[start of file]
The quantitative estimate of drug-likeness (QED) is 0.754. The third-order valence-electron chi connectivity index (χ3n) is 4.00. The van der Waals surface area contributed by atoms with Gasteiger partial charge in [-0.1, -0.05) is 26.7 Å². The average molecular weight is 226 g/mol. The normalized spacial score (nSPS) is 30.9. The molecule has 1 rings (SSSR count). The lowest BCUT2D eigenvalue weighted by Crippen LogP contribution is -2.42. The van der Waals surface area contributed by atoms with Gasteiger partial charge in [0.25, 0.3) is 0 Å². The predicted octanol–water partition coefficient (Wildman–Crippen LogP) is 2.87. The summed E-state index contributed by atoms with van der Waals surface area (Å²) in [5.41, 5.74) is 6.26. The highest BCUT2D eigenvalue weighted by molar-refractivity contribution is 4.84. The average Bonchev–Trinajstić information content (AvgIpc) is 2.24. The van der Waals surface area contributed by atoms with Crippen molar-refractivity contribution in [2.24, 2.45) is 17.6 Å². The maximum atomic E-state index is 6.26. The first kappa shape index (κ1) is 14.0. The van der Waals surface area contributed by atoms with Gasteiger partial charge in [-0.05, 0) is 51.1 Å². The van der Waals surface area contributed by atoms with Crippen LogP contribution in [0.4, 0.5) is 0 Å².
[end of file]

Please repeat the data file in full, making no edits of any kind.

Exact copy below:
The quantitative estimate of drug-likeness (QED) is 0.754. The third-order valence-electron chi connectivity index (χ3n) is 4.00. The van der Waals surface area contributed by atoms with Gasteiger partial charge in [-0.1, -0.05) is 26.7 Å². The average molecular weight is 226 g/mol. The normalized spacial score (nSPS) is 30.9. The molecule has 1 rings (SSSR count). The lowest BCUT2D eigenvalue weighted by Crippen LogP contribution is -2.42. The van der Waals surface area contributed by atoms with Gasteiger partial charge in [0.25, 0.3) is 0 Å². The predicted octanol–water partition coefficient (Wildman–Crippen LogP) is 2.87. The summed E-state index contributed by atoms with van der Waals surface area (Å²) in [5.41, 5.74) is 6.26. The highest BCUT2D eigenvalue weighted by molar-refractivity contribution is 4.84. The average Bonchev–Trinajstić information content (AvgIpc) is 2.24. The van der Waals surface area contributed by atoms with Crippen molar-refractivity contribution in [2.24, 2.45) is 17.6 Å². The maximum atomic E-state index is 6.26. The first kappa shape index (κ1) is 14.0. The van der Waals surface area contributed by atoms with Gasteiger partial charge in [-0.05, 0) is 51.1 Å². The van der Waals surface area contributed by atoms with Crippen LogP contribution in [0.4, 0.5) is 0 Å².